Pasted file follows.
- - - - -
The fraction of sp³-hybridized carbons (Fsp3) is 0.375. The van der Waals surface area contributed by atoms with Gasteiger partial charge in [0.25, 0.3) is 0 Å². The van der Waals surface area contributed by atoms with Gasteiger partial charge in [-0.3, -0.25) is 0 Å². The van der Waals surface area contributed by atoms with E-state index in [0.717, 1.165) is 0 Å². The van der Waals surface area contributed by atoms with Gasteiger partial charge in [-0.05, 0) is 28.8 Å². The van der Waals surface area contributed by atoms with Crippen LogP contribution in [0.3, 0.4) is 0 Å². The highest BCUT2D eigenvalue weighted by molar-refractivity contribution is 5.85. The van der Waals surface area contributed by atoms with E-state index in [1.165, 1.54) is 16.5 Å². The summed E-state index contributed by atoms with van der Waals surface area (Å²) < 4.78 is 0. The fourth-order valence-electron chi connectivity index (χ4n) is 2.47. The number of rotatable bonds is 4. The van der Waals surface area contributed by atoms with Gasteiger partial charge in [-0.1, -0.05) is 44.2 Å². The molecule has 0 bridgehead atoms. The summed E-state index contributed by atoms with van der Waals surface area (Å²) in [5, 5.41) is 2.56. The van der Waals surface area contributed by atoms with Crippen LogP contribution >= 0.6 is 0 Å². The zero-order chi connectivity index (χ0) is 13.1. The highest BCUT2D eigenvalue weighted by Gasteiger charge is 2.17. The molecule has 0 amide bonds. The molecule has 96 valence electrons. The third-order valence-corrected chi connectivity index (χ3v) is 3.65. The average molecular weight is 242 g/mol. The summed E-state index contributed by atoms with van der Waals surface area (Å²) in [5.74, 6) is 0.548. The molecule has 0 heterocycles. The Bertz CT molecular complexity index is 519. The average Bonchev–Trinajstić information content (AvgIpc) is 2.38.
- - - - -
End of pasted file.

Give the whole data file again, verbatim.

The fraction of sp³-hybridized carbons (Fsp3) is 0.375. The van der Waals surface area contributed by atoms with Gasteiger partial charge in [0.25, 0.3) is 0 Å². The van der Waals surface area contributed by atoms with Gasteiger partial charge in [-0.3, -0.25) is 0 Å². The van der Waals surface area contributed by atoms with E-state index in [0.717, 1.165) is 0 Å². The van der Waals surface area contributed by atoms with Gasteiger partial charge in [-0.05, 0) is 28.8 Å². The van der Waals surface area contributed by atoms with Crippen LogP contribution in [0.3, 0.4) is 0 Å². The highest BCUT2D eigenvalue weighted by molar-refractivity contribution is 5.85. The van der Waals surface area contributed by atoms with E-state index in [1.165, 1.54) is 16.5 Å². The summed E-state index contributed by atoms with van der Waals surface area (Å²) < 4.78 is 0. The fourth-order valence-electron chi connectivity index (χ4n) is 2.47. The number of rotatable bonds is 4. The van der Waals surface area contributed by atoms with Gasteiger partial charge in [-0.1, -0.05) is 44.2 Å². The molecule has 0 bridgehead atoms. The summed E-state index contributed by atoms with van der Waals surface area (Å²) in [5, 5.41) is 2.56. The van der Waals surface area contributed by atoms with Crippen LogP contribution >= 0.6 is 0 Å². The zero-order chi connectivity index (χ0) is 13.1. The highest BCUT2D eigenvalue weighted by Gasteiger charge is 2.17. The molecule has 0 amide bonds. The molecule has 96 valence electrons. The third-order valence-corrected chi connectivity index (χ3v) is 3.65. The average molecular weight is 242 g/mol. The summed E-state index contributed by atoms with van der Waals surface area (Å²) in [5.74, 6) is 0.548. The molecule has 0 heterocycles. The Bertz CT molecular complexity index is 519. The average Bonchev–Trinajstić information content (AvgIpc) is 2.38.